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Traffic Planning Begets More Traffic

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An Urban & Environmental Planner friend of mine in New York City believes that when you build bigger and beefier streets, all you do is build increased traffic congestion. "Build it and they will come," he would say. Today, Steve Hymon in his weekly Road Sage column explores the subject by extension of the Pico/Olympic plan, where city officials are planning to begin adjusting the two busy arteries to act like one-way streets starting March 8.

While Hymon suggest that acting now on the issue is a good thing in some ways, he also questions "what is the role of our streets? Do they exist to move a lot of traffic? Or should they be the spine of refurbished, pedestrian-friendly neighborhoods? Can they do both?"

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He then later contrasts the quick move by the city with City Planning head Gail Goldberg, who seems less than enthused about the project: "One way you can move toward less congestion is if you provide people better accessibility and walkability and more pleasant streets. But as a city we're not ready for that conversation yet."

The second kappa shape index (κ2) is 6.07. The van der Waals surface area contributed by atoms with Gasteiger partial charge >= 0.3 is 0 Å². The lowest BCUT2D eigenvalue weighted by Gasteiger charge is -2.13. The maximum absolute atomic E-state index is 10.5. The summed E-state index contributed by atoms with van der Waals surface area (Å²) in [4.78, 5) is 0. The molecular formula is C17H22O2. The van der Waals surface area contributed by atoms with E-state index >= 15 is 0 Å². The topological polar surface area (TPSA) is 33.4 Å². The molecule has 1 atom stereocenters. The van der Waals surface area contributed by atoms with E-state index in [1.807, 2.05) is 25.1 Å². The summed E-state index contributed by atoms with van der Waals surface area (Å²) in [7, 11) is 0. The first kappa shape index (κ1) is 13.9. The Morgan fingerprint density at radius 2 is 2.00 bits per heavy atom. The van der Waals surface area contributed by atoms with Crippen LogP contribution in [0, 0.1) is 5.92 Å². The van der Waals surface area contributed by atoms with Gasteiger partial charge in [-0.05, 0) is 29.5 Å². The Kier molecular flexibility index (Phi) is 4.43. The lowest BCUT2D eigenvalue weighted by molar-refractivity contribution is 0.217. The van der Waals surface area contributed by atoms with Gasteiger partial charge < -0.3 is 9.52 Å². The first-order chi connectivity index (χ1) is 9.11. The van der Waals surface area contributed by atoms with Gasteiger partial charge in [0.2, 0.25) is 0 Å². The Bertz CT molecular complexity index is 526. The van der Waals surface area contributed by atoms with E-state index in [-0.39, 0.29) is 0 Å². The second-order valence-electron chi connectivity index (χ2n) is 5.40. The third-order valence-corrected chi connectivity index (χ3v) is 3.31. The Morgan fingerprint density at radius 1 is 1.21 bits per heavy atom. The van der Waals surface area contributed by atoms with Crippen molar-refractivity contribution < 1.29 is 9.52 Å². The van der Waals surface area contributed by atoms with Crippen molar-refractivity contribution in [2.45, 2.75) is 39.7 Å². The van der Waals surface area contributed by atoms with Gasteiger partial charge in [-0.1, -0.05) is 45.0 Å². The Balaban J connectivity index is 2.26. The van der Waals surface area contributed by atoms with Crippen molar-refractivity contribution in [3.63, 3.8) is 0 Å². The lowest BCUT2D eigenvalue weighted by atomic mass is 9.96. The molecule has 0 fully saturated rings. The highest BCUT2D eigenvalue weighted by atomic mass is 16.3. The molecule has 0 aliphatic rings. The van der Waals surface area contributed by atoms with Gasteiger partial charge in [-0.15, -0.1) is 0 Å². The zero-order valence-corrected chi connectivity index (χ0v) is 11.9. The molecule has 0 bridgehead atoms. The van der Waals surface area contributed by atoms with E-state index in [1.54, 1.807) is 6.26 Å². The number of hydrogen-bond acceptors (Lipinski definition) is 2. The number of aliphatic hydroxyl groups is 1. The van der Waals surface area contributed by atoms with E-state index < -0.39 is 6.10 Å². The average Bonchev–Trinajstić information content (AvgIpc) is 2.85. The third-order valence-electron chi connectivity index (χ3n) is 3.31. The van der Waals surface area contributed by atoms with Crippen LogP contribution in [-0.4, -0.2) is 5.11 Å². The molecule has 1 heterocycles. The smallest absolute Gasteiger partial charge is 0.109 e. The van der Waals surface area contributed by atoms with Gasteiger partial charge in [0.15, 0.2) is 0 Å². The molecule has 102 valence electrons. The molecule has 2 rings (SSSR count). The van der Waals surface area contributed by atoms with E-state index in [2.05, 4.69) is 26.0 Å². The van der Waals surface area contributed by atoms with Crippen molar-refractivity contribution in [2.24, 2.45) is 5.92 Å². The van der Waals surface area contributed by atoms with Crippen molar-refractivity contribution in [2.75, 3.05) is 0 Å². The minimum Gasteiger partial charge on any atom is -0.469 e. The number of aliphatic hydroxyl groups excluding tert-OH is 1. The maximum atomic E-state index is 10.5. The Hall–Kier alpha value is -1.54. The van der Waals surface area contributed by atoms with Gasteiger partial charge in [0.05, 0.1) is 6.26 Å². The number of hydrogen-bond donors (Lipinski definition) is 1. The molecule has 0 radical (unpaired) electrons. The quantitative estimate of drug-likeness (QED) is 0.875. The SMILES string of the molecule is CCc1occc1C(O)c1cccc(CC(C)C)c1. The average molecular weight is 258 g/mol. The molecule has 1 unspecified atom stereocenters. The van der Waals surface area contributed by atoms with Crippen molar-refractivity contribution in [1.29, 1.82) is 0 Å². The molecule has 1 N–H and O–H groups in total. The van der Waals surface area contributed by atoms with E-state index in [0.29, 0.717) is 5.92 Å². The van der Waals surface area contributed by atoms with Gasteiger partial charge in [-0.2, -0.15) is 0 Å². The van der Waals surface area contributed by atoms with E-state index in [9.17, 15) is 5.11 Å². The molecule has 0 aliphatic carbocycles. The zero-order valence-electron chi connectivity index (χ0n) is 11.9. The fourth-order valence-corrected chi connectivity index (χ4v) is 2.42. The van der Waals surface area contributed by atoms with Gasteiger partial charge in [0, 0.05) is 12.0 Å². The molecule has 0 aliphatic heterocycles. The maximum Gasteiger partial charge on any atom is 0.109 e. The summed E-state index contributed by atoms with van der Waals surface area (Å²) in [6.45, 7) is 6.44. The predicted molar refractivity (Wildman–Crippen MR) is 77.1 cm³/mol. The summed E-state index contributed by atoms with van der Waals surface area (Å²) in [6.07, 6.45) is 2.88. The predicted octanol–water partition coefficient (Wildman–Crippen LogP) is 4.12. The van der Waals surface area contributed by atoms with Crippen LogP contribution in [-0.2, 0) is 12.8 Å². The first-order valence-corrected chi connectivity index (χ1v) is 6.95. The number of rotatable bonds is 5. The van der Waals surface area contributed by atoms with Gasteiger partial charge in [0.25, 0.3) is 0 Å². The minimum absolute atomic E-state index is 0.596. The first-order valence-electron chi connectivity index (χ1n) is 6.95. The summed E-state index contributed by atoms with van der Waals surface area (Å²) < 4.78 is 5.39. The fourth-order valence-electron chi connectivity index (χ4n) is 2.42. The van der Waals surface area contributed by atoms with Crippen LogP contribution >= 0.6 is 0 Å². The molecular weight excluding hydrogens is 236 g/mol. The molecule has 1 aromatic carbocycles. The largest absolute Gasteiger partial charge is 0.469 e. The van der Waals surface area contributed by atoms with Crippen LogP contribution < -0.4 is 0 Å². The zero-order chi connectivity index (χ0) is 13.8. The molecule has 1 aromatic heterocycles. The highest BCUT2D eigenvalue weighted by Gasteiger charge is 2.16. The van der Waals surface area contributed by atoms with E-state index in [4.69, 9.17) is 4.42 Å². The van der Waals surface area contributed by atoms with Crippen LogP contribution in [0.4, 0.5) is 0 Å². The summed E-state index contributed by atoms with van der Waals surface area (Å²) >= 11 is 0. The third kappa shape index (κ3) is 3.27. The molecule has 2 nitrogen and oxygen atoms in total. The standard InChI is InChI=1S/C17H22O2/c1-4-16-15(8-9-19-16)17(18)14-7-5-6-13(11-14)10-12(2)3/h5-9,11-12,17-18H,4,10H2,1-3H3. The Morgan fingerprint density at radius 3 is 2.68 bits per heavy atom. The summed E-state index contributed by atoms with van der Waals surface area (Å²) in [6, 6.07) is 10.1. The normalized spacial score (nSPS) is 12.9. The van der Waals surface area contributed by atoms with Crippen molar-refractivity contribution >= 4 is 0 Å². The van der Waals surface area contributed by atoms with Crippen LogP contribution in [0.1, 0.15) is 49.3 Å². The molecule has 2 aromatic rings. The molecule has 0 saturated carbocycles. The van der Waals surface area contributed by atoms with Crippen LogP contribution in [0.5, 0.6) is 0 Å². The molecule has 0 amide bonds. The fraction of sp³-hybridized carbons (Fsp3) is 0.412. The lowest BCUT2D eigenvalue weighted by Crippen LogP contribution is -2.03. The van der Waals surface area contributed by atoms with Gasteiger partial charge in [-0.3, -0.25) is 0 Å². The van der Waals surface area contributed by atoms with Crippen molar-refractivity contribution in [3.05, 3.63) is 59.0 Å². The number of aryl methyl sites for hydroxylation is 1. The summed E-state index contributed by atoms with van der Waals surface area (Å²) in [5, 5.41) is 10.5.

The story is chock full of other great quotes about community and commute to ponder about: "Plans like this just take us down the same old path where we're trying to make more space to move more cars at the expense of every other community objective," says Ryan Snyder, a transportation planner on the Westside.

And Chris Morfas of Sacramento Metropolitan Air Quality Management District: "If you design streets for traffic, you'll get lots of traffic. If you design streets for people, you'll get people."

One of many questions we have here at LAist is this: Once, and if, the 'Subway to the Sea' is completed, will that reduce some of the Olympic/Pico traffic? All proposed routes for the Westside Extension include a stop in or next to Century City, where Olympic Blvd. hits on the south end of the neighborhood.

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